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Movie Info

Young Sicilian girl Cabiria (Lidia Quaranta) and her nurse, Croessa (Gina Marangoni), survive a devastating volcanic eruption, only to be taken by Phoenicians to Carthage. As the second of the Punic Wars rages between Carthage and Rome, the pair is sold into slavery, and Cabiria is intended as an offering to the god Moloch and the child-eating statue Kronos. Croessa convinces Roman Fulvius Axilla (Umberto Mozzato) to rescue Cabiria, yet afterward the girl remains in slavery for another decade.

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Critic Reviews for Cabiria

All Critics (27) | Top Critics (11) | Fresh (26) | Rotten (1)

Audience Reviews for Cabiria

  • Feb 06, 2016
    I find it tragic, enthralling, and mysterious that one of the most innovative films in the history of cinema is also one of the least known. In many ways, it was so far ahead of it's time, and so evolved in terms of the grand vision the film possessed. Simply put, every Epic film in the pantheon of cinematic history owes something to Cabiria. An appropriate and well-deserved nickname for this film would have to be the Godfather of Epics.
    Kal X. A Super Reviewer
  • Jul 15, 2015
    After the eruption of Mt. Etna, survivors/looters finds themselves lucky to find an abandoned boat after their escape. And then unlucky, once Phoenician Pirates return and kill most of them. Croessa(Gina Marangoni) and Cabiria(Carolina Catena) are taken to Carthage where Cabiria is set to be sacrificed to their gods. Croessa goes off in search of Axilla(Umberto Mozzato) and his slave Maciste(Bartolomeo Pagano), who she recognizes as being Romans living undercover there, in order to get their help. Meanwhile, Hannibal(Emilio Vardannes) is off on a skiing vacation in the Alps. "Cabiria" is a suitably epic movie done on a grand scale. Like many other early silent movies, the pace if very fast. So much so, that the movie tries to squeeze the entire Punic Wars into a two hour running time.(By comparison, I was going to bring up "Game of Thrones" but in this case I almost think it could sort of work, especially if you cut out all the scenes in brothels.) A bigger problem lies in the film's lack of focus, as not only does it forget the title character for long stretches, but so to do the other characters who are supposedly looking for her.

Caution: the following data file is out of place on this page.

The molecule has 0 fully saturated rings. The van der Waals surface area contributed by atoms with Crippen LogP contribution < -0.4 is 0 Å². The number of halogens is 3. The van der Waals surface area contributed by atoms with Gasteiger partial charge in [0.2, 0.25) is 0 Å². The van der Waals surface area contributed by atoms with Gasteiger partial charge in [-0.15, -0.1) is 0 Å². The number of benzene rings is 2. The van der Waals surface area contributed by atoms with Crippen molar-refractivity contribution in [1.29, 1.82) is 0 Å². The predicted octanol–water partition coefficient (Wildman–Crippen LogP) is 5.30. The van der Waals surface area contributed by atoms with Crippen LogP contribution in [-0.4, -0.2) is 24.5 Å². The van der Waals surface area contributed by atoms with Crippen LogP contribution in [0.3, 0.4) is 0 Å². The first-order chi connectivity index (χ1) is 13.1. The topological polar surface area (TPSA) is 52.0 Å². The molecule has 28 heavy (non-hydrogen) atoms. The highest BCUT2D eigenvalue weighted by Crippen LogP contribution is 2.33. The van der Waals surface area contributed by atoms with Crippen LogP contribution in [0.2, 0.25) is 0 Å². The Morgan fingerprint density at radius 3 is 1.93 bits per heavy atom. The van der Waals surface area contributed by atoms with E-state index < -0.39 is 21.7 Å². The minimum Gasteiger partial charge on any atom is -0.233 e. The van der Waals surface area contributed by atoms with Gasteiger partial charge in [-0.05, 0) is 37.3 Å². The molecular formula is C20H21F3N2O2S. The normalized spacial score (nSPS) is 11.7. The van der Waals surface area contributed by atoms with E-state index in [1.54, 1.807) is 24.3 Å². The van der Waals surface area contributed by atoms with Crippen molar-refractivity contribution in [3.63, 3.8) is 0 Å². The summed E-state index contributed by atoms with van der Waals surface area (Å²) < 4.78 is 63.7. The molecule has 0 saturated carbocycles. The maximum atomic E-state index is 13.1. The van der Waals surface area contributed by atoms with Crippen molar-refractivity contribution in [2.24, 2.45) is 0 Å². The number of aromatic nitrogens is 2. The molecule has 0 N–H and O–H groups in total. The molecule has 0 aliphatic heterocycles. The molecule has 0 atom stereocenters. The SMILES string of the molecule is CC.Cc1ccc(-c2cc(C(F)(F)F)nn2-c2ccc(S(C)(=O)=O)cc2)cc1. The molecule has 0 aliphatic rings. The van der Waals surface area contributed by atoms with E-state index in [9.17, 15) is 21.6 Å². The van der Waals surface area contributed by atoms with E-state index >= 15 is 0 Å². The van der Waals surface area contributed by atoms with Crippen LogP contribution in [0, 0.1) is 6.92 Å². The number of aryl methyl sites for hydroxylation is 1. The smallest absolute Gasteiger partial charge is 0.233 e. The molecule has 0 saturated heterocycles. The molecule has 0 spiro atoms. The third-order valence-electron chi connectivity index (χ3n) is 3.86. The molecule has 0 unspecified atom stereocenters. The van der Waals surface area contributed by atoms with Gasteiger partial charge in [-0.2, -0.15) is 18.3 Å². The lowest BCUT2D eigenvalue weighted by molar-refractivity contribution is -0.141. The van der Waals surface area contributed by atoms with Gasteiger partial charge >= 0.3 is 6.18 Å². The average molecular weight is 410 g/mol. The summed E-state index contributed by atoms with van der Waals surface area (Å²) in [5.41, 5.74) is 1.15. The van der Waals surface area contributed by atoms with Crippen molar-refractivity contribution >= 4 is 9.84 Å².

Walter M Super Reviewer
  • Sep 29, 2012
    "Cabiria," made in Italy in 1914 by Giovanni Pastrone, had a huge impact on cinema, encouraging countless directors worldwide (among them America's D.W. Griffith) to take their craft more seriously and create longer, more artistically ambitious films. Unfortunately, I found the film a bore. I couldn't watch it for more than an hour. Set during ancient Roman times, it tells the story of a young girl named Cabiria born at the foot of Mount Etna in Sicily. After a volcano wipes out her home, she is sold to a Carthaginian priest seeking children to sacrifice in his religious rituals. The only gripping scenes were those in the Temple of Moloch, where naked children are sacrificed one by one as frenzied dancers cheer the priest on. Cabiria is rescued and ends up on the run under the protection of a fellow Roman and his slave. That's when the boredom really sets in.
    William D Super Reviewer

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